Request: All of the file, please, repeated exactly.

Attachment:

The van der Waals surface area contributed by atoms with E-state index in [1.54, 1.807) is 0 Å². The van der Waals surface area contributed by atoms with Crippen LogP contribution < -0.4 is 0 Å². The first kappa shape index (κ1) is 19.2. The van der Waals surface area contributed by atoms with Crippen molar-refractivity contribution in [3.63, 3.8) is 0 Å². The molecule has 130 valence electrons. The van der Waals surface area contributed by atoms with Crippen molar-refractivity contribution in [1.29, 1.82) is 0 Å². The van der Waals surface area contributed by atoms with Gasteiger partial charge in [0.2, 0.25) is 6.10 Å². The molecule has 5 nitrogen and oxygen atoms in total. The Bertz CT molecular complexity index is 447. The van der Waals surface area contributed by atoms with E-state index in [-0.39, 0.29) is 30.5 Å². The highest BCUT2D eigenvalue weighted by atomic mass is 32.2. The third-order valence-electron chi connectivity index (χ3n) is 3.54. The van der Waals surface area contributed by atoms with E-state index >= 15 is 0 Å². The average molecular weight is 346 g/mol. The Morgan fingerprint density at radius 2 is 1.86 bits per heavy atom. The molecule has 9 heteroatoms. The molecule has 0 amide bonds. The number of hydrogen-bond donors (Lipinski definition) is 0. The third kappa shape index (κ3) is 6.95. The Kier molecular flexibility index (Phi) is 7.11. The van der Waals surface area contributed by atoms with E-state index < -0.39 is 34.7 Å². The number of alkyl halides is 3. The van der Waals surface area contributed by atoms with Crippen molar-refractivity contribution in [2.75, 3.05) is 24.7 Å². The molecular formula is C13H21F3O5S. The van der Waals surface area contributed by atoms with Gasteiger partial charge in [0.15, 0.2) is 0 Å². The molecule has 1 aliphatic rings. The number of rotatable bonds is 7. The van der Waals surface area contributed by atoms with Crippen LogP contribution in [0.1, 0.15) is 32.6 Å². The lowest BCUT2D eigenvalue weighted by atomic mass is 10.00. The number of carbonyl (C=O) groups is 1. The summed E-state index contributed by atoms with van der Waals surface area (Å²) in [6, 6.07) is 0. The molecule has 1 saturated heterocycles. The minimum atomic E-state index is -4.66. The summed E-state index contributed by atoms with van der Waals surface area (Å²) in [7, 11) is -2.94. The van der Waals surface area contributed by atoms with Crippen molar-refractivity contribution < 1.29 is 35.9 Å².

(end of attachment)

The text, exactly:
The van der Waals surface area contributed by atoms with E-state index in [1.54, 1.807) is 0 Å². The van der Waals surface area contributed by atoms with Crippen LogP contribution < -0.4 is 0 Å². The first kappa shape index (κ1) is 19.2. The van der Waals surface area contributed by atoms with Crippen molar-refractivity contribution in [3.63, 3.8) is 0 Å². The molecule has 130 valence electrons. The van der Waals surface area contributed by atoms with Crippen molar-refractivity contribution in [1.29, 1.82) is 0 Å². The van der Waals surface area contributed by atoms with Gasteiger partial charge in [0.2, 0.25) is 6.10 Å². The molecule has 5 nitrogen and oxygen atoms in total. The Bertz CT molecular complexity index is 447. The van der Waals surface area contributed by atoms with E-state index in [-0.39, 0.29) is 30.5 Å². The highest BCUT2D eigenvalue weighted by atomic mass is 32.2. The third-order valence-electron chi connectivity index (χ3n) is 3.54. The van der Waals surface area contributed by atoms with E-state index >= 15 is 0 Å². The average molecular weight is 346 g/mol. The Morgan fingerprint density at radius 2 is 1.86 bits per heavy atom. The molecule has 9 heteroatoms. The molecule has 0 amide bonds. The number of hydrogen-bond donors (Lipinski definition) is 0. The third kappa shape index (κ3) is 6.95. The Kier molecular flexibility index (Phi) is 7.11. The van der Waals surface area contributed by atoms with E-state index < -0.39 is 34.7 Å². The number of alkyl halides is 3. The van der Waals surface area contributed by atoms with Crippen molar-refractivity contribution in [2.75, 3.05) is 24.7 Å². The molecular formula is C13H21F3O5S. The van der Waals surface area contributed by atoms with Gasteiger partial charge in [0.15, 0.2) is 0 Å². The molecule has 1 aliphatic rings. The number of rotatable bonds is 7. The van der Waals surface area contributed by atoms with Crippen LogP contribution in [0.1, 0.15) is 32.6 Å². The lowest BCUT2D eigenvalue weighted by atomic mass is 10.00. The number of carbonyl (C=O) groups is 1. The summed E-state index contributed by atoms with van der Waals surface area (Å²) in [6, 6.07) is 0. The molecule has 1 saturated heterocycles. The minimum atomic E-state index is -4.66. The summed E-state index contributed by atoms with van der Waals surface area (Å²) in [7, 11) is -2.94. The van der Waals surface area contributed by atoms with Crippen molar-refractivity contribution < 1.29 is 35.9 Å².